The session threw up plenty of surprises. Such as Alex de Angelis in 5th, for example, but de Angelis also showed his Mr Hyde by running wide into the gravel during the session, a harbinger of what is to come, perhaps. An even bigger suprise was Mika Kallio finishing 7th, after having been as high as 5th earlier in the session. Though we've only had one 45 minute session of practice to judge him by, Kallio's single fast lap at the IRTA test at Jerez could possible be the rule rather than the exception.
Results of Free Practice 1 for the MotoGP class at Qatar:
|5||15||Alex DE ANGELIS||HONDA||1'58.452||1.399||0.180|
|10||14||Randy DE PUNIET||HONDA||1'58.771||1.718||0.014|
On Thursday afternoon as the teams were setting up their garages, MotoGPMatters spoke for a few minutes with Colin Edwards’ Monster Tech 3 Yamaha crew chief, Guy Coulon about some of the challenges presented in the 2009 MotoGP season.
MGPM: My first question is about the switch from Michelin to Bridgestone tires. Has Rossi’s team shared much of their data from last year?
Guy Coulon: Yes, of course, because Yamaha already had good experience last year with Bridgestone, and quite early last year we knew that Bridgestone would be used by everyone in 2009. So Yamaha designed the 2009 bike with the Bridgestone specification. Last year Valentino used a bike at first mostly designed for Michelin, and as the season went on, his team started to understand how to modify his bike to suit the new tires. So I believe at the end of last season they had designed a proper chassis for Bridgestone tires. It’s not so different than before. It’s only some small details. So for all Yamaha riders, it’s easier to start on Bridgestone tires this year because Valentino already used them last year.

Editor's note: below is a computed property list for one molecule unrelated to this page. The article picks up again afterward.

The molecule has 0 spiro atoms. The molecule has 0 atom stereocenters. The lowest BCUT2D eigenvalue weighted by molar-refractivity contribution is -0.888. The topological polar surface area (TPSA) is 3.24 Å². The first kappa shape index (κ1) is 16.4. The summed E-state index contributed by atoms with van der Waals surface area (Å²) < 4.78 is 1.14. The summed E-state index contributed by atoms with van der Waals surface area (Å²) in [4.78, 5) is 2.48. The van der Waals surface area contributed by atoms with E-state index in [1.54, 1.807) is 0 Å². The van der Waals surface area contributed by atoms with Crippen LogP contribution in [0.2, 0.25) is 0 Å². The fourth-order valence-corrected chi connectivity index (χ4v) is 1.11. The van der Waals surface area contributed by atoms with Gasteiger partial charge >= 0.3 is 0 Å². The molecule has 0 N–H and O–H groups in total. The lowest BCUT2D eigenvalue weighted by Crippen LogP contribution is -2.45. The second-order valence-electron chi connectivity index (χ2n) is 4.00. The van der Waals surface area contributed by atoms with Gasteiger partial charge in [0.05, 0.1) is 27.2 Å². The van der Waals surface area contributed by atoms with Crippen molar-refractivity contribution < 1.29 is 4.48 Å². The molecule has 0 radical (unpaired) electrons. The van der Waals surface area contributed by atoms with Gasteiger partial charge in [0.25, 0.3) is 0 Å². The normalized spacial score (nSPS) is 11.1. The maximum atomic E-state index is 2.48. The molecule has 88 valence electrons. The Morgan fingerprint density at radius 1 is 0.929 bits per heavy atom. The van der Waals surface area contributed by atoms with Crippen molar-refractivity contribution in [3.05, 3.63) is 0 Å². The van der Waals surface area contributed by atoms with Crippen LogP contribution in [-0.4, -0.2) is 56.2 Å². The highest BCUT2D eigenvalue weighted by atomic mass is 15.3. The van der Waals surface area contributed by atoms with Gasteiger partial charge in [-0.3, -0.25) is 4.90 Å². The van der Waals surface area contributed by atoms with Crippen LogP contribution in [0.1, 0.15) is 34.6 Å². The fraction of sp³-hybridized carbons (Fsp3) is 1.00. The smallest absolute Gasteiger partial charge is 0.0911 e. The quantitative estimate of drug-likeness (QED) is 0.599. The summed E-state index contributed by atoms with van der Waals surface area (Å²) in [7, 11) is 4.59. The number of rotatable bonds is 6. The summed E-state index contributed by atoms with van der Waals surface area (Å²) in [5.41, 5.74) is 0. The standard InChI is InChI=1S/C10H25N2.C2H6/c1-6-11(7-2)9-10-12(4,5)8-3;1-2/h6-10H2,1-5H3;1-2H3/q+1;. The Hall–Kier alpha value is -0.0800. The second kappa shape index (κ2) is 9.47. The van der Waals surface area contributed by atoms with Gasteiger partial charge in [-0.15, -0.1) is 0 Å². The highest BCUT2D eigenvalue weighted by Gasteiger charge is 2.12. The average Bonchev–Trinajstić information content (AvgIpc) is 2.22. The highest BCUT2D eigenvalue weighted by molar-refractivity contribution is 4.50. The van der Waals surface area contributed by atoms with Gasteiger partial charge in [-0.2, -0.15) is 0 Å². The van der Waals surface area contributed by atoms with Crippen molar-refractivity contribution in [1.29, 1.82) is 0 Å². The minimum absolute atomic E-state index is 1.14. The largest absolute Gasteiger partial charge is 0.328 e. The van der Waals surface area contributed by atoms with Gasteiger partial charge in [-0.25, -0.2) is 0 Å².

MGPM: Given that all teams are on Bridgestone this year, how will this affect your approach at Tech 3?
GC: It’s difficult to say, because this year we have regulation changes in addition to one tire maker: Tire allocation has also changed. We have only two kinds of front tires and two kinds of rear tires for each race. Last year there was much more difference between front tires and also between rear tires, and there were two brands of both. Valentino is able to compare both makers because he used Michelin when they brought many kinds of tires, and Bridgestone also before the new rules. But for Tech 3, we can only compare last year with Michelin’s many kinds of tires, and this year, with Bridgestone’s two fronts and two rears. So it’s difficult for us to compare.
The talented Scott Jones, MotoGPMatters.com's photographer, is out at Qatar covering the race for us, and is already sending back some fantastic photos, and more. But just to get the season off to a good start, here's his shots from the grid presentation earlier today. All of the pictures should link to larger, desktop-sized images.
Valentino Rossi's Fiat Yamaha M1